We thank Crassos Caio de Oliveira for helping with the figures, and Dr. Mike Gerards for critical reading of the manuscript.

 

References

Bogenhagen D, Gillum AM, Martens PA and Clayton DA (1979) Replication of mouse L-cell mitochondrial DNA. Cold Spring Harb Symp Quant Biol 43:253-262.         [ Links ]

Bogenhagen DF and Clayton DA (2003a) The mitochondrial DNA replication bubble has not burst. Trends Biochem Sci 28:357-360.         [ Links ]

Bogenhagen DF and Clayton DA (2003b) Concluding remarks: The mitochondrial DNA replication bubble has not burst. Trends Biochem Sci 28:404-405.         [ Links ]

Bowmaker M, Yang MY, Yasukawa T, Reyes A, Jacobs HT, Huberman JA and Holt IJ (2003) Mammalian mitochondrial DNA replicates bidirectionally from an initiation zone. J Biol Chem 278:50961-50969.         [ Links ]

Bratic A and Larsson NG (2013) The role of mitochondria in aging. J Clin Invest 123:951-957.         [ Links ]

Brown TA, Cecconi C, Tkachuk AN, Bustamante C and Clayton DA (2005) Replication of mitochondrial DNA occurs by strand displacement with alternative light-strand origins, not via a strand-coupled mechanism. Genes Dev 19:2466-2476.         [ Links ]

Camara Y, Asin-Cayuela J, Park CB, Metodiev MD, Shi Y, Ruzzenente B, Kukat C, Habermann B, Wibom R, Hultenby K, et al. (2011) MTERF4 regulates translation by targeting the methyltransferase NSUN4 to the mammalian mitochondrial ribosome. Cell Metab 13:527-539.         [ Links ]

Cheok CF, Wu L, Garcia PL, Janscak P and Hickson ID (2005) The Bloom's syndrome helicase promotes the annealing of complementary single-stranded DNA. Nucleic Acids Res 33:3932-3941.         [ Links ]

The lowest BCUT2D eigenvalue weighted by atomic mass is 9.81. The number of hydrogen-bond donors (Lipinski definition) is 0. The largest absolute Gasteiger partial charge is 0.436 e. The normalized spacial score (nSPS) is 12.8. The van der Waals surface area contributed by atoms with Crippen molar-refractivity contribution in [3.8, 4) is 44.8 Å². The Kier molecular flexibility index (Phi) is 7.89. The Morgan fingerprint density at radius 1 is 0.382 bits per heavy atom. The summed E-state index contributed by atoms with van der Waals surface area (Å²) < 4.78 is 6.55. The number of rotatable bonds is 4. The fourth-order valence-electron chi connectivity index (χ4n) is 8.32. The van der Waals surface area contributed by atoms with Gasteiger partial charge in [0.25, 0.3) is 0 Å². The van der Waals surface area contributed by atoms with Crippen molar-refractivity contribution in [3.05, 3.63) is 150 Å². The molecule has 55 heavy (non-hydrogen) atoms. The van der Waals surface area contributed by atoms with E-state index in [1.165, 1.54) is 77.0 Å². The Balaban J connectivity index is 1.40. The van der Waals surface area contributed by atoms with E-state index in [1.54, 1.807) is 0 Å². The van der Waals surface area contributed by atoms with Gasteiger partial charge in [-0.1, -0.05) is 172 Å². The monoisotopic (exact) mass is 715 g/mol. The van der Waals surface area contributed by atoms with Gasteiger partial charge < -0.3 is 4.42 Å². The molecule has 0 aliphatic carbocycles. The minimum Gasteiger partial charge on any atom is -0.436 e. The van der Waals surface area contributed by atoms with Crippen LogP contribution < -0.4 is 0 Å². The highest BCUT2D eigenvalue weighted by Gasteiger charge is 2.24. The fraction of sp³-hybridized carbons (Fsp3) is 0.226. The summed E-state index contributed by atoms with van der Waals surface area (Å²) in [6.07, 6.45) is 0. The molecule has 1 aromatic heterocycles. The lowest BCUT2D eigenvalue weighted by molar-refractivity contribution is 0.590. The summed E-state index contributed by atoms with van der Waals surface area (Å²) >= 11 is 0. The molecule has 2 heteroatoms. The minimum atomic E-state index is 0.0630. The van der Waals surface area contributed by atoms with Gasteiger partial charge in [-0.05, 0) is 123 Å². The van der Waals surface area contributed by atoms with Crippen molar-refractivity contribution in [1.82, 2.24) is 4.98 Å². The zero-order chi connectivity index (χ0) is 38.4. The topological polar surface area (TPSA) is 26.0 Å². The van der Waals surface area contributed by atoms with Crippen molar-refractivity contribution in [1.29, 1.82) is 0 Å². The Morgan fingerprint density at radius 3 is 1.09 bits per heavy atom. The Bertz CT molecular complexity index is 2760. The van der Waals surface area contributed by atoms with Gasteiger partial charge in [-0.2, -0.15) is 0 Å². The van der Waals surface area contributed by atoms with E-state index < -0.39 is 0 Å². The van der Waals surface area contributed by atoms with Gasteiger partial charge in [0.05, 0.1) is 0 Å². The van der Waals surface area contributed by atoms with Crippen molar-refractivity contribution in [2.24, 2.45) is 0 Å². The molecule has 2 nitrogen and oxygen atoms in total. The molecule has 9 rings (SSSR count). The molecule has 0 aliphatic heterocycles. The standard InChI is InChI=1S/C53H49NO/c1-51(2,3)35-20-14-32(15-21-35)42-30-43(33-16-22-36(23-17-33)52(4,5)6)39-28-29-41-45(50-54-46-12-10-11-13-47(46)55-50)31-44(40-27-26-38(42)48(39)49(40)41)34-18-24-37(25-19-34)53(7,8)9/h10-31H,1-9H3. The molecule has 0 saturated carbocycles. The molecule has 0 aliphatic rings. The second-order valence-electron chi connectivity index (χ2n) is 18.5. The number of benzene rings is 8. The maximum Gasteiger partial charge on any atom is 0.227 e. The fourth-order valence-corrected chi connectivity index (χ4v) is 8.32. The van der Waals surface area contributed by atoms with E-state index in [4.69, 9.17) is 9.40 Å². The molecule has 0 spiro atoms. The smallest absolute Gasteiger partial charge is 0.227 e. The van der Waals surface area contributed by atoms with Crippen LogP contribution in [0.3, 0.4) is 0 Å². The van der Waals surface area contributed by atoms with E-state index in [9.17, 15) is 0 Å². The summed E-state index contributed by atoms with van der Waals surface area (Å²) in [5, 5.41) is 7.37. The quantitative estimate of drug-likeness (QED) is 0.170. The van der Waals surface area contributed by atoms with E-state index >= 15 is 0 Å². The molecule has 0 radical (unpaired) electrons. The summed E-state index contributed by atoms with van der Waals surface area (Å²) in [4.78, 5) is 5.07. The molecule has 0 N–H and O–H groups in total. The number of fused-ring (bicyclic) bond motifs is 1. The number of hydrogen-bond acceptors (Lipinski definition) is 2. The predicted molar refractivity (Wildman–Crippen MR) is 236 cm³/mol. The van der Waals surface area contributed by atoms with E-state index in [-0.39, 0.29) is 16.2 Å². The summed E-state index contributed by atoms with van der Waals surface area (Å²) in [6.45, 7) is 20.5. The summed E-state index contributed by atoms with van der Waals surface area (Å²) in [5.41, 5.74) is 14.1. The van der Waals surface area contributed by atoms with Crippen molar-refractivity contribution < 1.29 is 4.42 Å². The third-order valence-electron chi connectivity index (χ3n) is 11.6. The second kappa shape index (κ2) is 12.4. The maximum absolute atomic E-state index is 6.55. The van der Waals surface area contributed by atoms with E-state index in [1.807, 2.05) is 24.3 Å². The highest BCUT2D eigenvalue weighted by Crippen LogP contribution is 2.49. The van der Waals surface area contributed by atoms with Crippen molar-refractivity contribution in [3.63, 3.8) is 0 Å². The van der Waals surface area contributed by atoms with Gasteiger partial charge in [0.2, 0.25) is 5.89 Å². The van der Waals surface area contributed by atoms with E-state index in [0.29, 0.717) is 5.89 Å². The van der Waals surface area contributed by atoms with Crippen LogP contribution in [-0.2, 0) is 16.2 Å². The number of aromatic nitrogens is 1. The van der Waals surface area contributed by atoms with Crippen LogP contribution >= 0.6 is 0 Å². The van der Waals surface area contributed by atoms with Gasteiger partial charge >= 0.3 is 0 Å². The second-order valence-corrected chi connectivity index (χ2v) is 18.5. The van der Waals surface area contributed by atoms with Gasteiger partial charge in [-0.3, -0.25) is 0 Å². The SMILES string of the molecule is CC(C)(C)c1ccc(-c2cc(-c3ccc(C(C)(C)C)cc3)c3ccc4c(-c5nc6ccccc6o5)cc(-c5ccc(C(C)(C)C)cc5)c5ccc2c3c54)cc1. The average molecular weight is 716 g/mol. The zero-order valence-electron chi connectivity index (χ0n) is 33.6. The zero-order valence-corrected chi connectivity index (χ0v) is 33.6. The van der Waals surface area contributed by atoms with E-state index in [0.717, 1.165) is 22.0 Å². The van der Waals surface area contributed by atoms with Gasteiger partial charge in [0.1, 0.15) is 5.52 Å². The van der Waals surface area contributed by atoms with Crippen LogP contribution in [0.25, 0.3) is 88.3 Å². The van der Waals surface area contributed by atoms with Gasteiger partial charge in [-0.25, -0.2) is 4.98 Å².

Cohen BH and Naviaux RK (2010) The clinical diagnosis of POLG disease and other mitochondrial DNA depletion disorders. Methods 51:364-373.         [ Links ]

Edgar D and Trifunovic A (2009) The mtDNA mutator mouse: Dissecting mitochondrial involvement in aging. Aging 1:1028-1032.         [ Links ]

Euro L, Farnum GA, Palin E, Suomalainen A and Kaguni LS (2011) Clustering of Alpers disease mutations and catalytic defects in biochemical variants reveal new features of molecular mechanism of the human mitochondrial replicase, Pol gamma. Nucleic Acids Res 39:9072-9084.         [ Links ]

Fan L, Sanschagrin PC, Kaguni LS and Kuhn LA (1999) The accessory subunit of mtDNA polymerase shares structural homology with aminoacyl-tRNA synthetases: Implications for a dual role as a primer recognition factor and processivity clamp. Proc Natl Acad Sci USA 96:9527-9532.         [ Links ]

Fan L, Kim S, Farr CL, Schaefer KT, Randolph KM, Tainer JA and Kaguni LS (2006) A novel processive mechanism for DNA synthesis revealed by structure, modeling and mutagenesis of the accessory subunit of human mitochondrial DNA polymerase. J Mol Biol 358:1229-1243.         [ Links ]

Farge G, Holmlund, T, Khvorostova J, Rofougaran R, Hofer A and Falkenberg M (2008) The N-terminal domain of TWINKLE contributes to single-stranded DNA binding and DNA helicase activities. Nucleic Acids Res 36:393-403.         [ Links ]

Farr CL, Wang Y and Kaguni LS (1999) Functional interactions of mitochondrial DNA polymerase and single-stranded DNA-binding protein. Template-primer DNA binding and initiation and elongation of DNA strand synthesis. J Biol Chem 274:14779-14785.         [ Links ]

Farr CL, Matsushima Y, Lagina AT, Luo N and Kaguni LS (2004) Physiological and biochemical defects in functional interactions of mitochondrial DNA polymerase and DNA-binding mutants of single-stranded DNA-binding protein. J Biol Chem 279:17047-17053.         [ Links ]

Fuste JM, Wanrooij S, Jemt E, Granycome CE, Cluett TJ, Shi Y, Atanassova N, Holt IJ, Gustafsson CM and Falkenberg M (2010) Mitochondrial RNA polymerase is needed for activation of the origin of light-strand DNA replication. Mol Cell 37:67-78.         [ Links ]

Holt IJ (2009) Mitochondrial DNA replication and repair: All a flap. Trends Biochem Sci 34:358-365.         [ Links ]

Holt IJ, Lorimer HE and Jacobs HT (2000) Coupled leading-and lagging-strand synthesis of mammalian mitochondrial DNA. Cell 100:515-524.         [ Links ]

Jemt E, Farge G, Backstrom S, Holmlund T, Gustafsson CM and Falkenberg M (2011) The mitochondrial DNA helicase TWINKLE can assemble on a closed circular template and support initiation of DNA synthesis. Nucleic Acids Res 39:9238-9249.         [ Links ]

Joers P and Jacobs HT (2013) Analysis of replication intermediates indicates that Drosophila melanogaster mitochondrial DNA replicates by a strand-coupled theta mechanism. PLoS One 8:e53249.         [ Links ]